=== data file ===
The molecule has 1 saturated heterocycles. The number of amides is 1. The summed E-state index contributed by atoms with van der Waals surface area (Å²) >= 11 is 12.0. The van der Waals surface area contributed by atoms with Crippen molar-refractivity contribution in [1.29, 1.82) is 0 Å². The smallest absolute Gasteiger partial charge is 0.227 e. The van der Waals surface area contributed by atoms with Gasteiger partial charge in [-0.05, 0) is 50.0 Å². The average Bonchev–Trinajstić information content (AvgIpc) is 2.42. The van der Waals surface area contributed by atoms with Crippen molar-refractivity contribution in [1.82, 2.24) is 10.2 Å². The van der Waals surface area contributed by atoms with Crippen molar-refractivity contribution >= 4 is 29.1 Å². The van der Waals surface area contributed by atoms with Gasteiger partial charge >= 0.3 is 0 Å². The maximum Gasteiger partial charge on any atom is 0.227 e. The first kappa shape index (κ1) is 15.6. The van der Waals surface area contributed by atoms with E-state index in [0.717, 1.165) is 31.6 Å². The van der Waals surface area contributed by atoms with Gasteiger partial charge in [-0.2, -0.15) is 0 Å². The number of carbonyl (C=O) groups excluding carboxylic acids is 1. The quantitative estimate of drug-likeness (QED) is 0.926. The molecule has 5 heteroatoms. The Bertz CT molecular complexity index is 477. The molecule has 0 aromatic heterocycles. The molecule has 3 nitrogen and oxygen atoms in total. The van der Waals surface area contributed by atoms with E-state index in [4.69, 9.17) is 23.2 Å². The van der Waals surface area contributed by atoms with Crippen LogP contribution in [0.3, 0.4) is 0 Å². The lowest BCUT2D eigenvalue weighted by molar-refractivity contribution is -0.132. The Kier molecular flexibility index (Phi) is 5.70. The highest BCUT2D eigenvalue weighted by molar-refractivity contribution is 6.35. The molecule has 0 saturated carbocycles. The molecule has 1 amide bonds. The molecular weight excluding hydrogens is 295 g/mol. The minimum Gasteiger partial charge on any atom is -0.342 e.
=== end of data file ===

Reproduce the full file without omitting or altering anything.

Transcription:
The molecule has 1 saturated heterocycles. The number of amides is 1. The summed E-state index contributed by atoms with van der Waals surface area (Å²) >= 11 is 12.0. The van der Waals surface area contributed by atoms with Crippen molar-refractivity contribution in [1.29, 1.82) is 0 Å². The smallest absolute Gasteiger partial charge is 0.227 e. The van der Waals surface area contributed by atoms with Gasteiger partial charge in [-0.05, 0) is 50.0 Å². The average Bonchev–Trinajstić information content (AvgIpc) is 2.42. The van der Waals surface area contributed by atoms with Crippen molar-refractivity contribution in [1.82, 2.24) is 10.2 Å². The van der Waals surface area contributed by atoms with Crippen molar-refractivity contribution >= 4 is 29.1 Å². The van der Waals surface area contributed by atoms with Gasteiger partial charge >= 0.3 is 0 Å². The maximum Gasteiger partial charge on any atom is 0.227 e. The first kappa shape index (κ1) is 15.6. The van der Waals surface area contributed by atoms with E-state index in [0.717, 1.165) is 31.6 Å². The van der Waals surface area contributed by atoms with Gasteiger partial charge in [-0.2, -0.15) is 0 Å². The number of carbonyl (C=O) groups excluding carboxylic acids is 1. The quantitative estimate of drug-likeness (QED) is 0.926. The molecule has 5 heteroatoms. The Bertz CT molecular complexity index is 477. The molecule has 0 aromatic heterocycles. The molecule has 3 nitrogen and oxygen atoms in total. The van der Waals surface area contributed by atoms with E-state index in [4.69, 9.17) is 23.2 Å². The van der Waals surface area contributed by atoms with Crippen LogP contribution in [0.3, 0.4) is 0 Å². The lowest BCUT2D eigenvalue weighted by molar-refractivity contribution is -0.132. The Kier molecular flexibility index (Phi) is 5.70. The highest BCUT2D eigenvalue weighted by molar-refractivity contribution is 6.35. The molecule has 0 saturated carbocycles. The molecule has 1 amide bonds. The molecular weight excluding hydrogens is 295 g/mol. The minimum Gasteiger partial charge on any atom is -0.342 e.